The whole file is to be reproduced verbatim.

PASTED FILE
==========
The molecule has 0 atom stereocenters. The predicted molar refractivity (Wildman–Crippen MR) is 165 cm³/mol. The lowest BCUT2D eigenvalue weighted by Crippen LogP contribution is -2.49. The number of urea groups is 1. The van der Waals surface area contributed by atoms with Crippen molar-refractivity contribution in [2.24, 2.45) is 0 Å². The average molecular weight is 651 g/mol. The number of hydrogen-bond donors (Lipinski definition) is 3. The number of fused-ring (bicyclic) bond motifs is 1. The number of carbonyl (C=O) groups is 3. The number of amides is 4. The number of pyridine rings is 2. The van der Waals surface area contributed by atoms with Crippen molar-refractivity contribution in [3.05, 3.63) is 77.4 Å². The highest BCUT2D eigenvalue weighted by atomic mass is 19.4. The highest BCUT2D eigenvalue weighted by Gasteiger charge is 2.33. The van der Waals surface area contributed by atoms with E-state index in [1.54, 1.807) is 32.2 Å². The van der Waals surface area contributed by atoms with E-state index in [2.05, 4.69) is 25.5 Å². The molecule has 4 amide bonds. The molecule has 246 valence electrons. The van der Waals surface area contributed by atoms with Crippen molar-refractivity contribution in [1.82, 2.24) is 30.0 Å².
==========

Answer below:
The molecule has 0 atom stereocenters. The predicted molar refractivity (Wildman–Crippen MR) is 165 cm³/mol. The lowest BCUT2D eigenvalue weighted by Crippen LogP contribution is -2.49. The number of urea groups is 1. The van der Waals surface area contributed by atoms with Crippen molar-refractivity contribution in [2.24, 2.45) is 0 Å². The average molecular weight is 651 g/mol. The number of hydrogen-bond donors (Lipinski definition) is 3. The number of fused-ring (bicyclic) bond motifs is 1. The number of carbonyl (C=O) groups is 3. The number of amides is 4. The number of pyridine rings is 2. The van der Waals surface area contributed by atoms with Crippen molar-refractivity contribution in [3.05, 3.63) is 77.4 Å². The highest BCUT2D eigenvalue weighted by atomic mass is 19.4. The highest BCUT2D eigenvalue weighted by Gasteiger charge is 2.33. The van der Waals surface area contributed by atoms with E-state index in [1.54, 1.807) is 32.2 Å². The van der Waals surface area contributed by atoms with E-state index in [2.05, 4.69) is 25.5 Å². The molecule has 4 amide bonds. The molecule has 246 valence electrons. The van der Waals surface area contributed by atoms with Crippen molar-refractivity contribution in [1.82, 2.24) is 30.0 Å².